Loneliness and social isolation in older adults are serious public health risks affecting a significant number of people in the United States and putting them at risk for dementia and other serious medical conditions.
A report from the National Academies of Sciences, Engineering, and Medicine (NASEM) points out that more than one-third of adults aged 45 and older feel lonely, and nearly one-fourth of adults aged 65 and older are considered to be socially isolated.1 Older adults are at increased risk for loneliness and social isolation because they are more likely to face factors such as living alone, the loss of family or friends, chronic illness, and hearing loss.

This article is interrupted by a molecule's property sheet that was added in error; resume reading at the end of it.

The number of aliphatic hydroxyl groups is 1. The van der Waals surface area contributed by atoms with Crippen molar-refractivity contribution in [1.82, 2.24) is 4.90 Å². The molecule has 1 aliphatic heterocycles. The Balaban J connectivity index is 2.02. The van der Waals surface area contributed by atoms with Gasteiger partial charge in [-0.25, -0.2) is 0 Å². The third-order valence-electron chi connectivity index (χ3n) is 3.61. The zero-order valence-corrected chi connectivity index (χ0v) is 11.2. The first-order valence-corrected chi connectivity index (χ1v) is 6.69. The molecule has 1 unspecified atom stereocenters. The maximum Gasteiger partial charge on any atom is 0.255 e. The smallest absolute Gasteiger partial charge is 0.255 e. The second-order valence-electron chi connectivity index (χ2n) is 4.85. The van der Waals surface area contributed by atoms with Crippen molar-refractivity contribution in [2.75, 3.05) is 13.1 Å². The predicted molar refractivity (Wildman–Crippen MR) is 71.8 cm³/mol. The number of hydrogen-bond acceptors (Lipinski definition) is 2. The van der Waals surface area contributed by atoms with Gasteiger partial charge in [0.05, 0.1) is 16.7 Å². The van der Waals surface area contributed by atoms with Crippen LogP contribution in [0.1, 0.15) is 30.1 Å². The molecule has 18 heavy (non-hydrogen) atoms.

Loneliness is the feeling of being alone, regardless of the amount of social contact. Social isolation is a lack of social connections. Social isolation can lead to loneliness in some people, while others can feel lonely without being socially isolated.